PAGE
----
80% of German music lessons are cancelled

80% of German music lessons are cancelled


norman lebrecht

November 06, 2017

An alarming statistic about primary school teaching quoted by the Deutscher Musikrat.

More here.


  • buxtehude says:

    The article doesn’t say Cancelled, it says something liked Failed — proved not up to standard.

  • John Borstlap says:

    The Gerenal Secretary says that it is a scandal. And indeed it is. But the neglect of the forming influence of music – that is, not pop, but classical music – must have been going-on for quite some time, given the rise of rightwing extremism and neonazism in Germany – and, for that matter, also in other European countries. Obviously the result of lack of musical education when young.

  • william osborne says:

    Actually, the word ausfällt means cancelled (not failed as Buxtehude above says.) The report says that “up to 80%” of the music classes for *grade school* children have been cancelled. The implication is that the number varies and in some locations isn’t as bad as 80%, but still pervasive. The report notes that funding reductions are the main problem.

    The report also notes that about 100,000 children have been put on waiting lists for places in children’s music schools (Musikschulen.) In Germany, music schools for children are separate from the regular schools. They are called Musikschulen, and are like mini-conservatories for school age kids. Just about every town has at least a small Musikschule, and the big cities have several, often with elaborate programs. The article notes that there is no shortage of teachers, but that class space has been reduced due to a lack of funding.

    The German conservatories offer special degree programs to train people to work in Musikschulen. They produce a lot of teachers. It’s a shame that they aren’t being put to work when there are about 100,000 students waiting on places.

    The children attend the Musikschulen after the end of the regular school day. They get private lessons, play in a wide range of ensembles, and can get theory and even comp lessons in some cases. I have a friend in Berlin whose job is to teach new music in a Musikschule. The school even has a new music concert series.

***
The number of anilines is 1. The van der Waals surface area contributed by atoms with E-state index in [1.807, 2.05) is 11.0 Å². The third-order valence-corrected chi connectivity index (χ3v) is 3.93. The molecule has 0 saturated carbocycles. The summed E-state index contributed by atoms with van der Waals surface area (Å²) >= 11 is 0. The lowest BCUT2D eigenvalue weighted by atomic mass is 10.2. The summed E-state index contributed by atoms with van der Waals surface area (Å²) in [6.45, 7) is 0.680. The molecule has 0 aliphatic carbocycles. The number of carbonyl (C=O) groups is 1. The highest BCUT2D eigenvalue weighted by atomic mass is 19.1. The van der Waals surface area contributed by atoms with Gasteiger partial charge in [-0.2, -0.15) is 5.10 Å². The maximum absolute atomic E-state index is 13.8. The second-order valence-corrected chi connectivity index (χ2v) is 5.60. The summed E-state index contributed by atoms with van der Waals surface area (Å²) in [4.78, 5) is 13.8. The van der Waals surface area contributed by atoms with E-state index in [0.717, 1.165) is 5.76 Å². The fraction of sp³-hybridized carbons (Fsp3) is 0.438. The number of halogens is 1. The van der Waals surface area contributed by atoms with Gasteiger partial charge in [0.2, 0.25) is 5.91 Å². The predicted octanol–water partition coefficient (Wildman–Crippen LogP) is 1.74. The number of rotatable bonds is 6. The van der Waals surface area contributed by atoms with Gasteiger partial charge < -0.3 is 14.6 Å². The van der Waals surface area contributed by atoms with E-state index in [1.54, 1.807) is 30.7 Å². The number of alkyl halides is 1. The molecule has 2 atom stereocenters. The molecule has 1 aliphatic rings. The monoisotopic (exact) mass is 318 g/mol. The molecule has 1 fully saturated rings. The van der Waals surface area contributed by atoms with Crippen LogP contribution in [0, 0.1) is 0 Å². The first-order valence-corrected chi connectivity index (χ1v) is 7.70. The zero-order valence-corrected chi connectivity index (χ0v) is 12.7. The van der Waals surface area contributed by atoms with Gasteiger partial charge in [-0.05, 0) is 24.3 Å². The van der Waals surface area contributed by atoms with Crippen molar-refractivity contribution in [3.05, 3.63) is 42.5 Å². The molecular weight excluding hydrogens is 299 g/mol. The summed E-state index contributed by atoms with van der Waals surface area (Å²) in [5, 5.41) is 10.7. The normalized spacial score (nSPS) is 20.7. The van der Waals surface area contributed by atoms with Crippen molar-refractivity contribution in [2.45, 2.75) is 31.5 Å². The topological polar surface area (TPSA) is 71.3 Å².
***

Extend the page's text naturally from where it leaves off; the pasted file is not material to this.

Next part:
There are also local, state, and national competitions for the students of the Musikshculen that are taken very seriously in Germany.

    • buxtehude says:

      The last time I will trust google translate. It looked so grammatical…

      • Una says:

        Yes, get a dictionary – ha, ha!!!

        • Frederick West says:

          Well, I did once. Paying one of my regular visits to Bavaria I had arranged for a few hours to play on a superlative church organ in Braunau. I had meticulously researched what to ask at the parish office and I was expected.
          Unfortunately I should have checked my dictionary with a bit more care as I arrived to pick up the key and asked-
          ‘Haben sie die schussel fur die sicherungskasten’? (please forgive the cod german).
          The priest was rather bemused and, working out that I was English asked where my tools were (sicherungskasten really means fuse box rather than console – yes, I know it should be spieltisch). We got round the problem pretty quickly but, since then, I’ve always used the wrong word as it’s so amusing to see the responses.
          The dangers of doctor dictionary….

      • Sue says:

        When I lived in Vienna I used Google Translate and memorized my instructions for the man at the local post office. When I opened my mouth he laughed and looked at me as if I had two heads!! Very few of the staff in post offices had English and my Deutsch was sub-par so I had to mix the two languages – not very well. A man in Spar tried to help me one day by asking the woman behind the counter to be me what I wanted, in German. Then he looked at me and said, “learning a foreign language is so easy – even a child can do it!”.

        • Scotty says:

          One of the things I like least about living in a German-speaking country is the custom of laughing at people who struggle to speak the language.

          • John Borstlap says:

            That is not for reasons of contempt, but because of the indeed hilarious effect of the sounds on locals. Any language sounds a bit silly if spoken with flaws, but German is so intricate in terms of pronunciation, that serious deviations sound like acustical slapstick, locals just can’t help themselves hearing it.

        • John Borstlap says:

          I know of an English friend who has a brilliant gift for language, who – by way of a hobby – learned German from a 19C edition of some novel. When in Germany for the first time, she perplexed locals with a language which sounded entirely archaic to them as if she had risen from some old grave.

          • Scotty says:

            Many foreign accents sound funny in English too, but to laugh at them is to risk bodily harm.

          • Alex Quatermain says:

            My godmother out in Kenya learnt grammatical correct Swahili in order to communicate with her Shamba boys. However they did not understand it as they only speak Upcountry Swahili!

    • John Borstlap says:

      All of that is very interesting. Music as an art form is part of German national identity and hence, is taken very seriously. What is worrying though, is that also what they think is ‘new music’ is taken very seriously, but surely will be enjoyed tremendously by young children: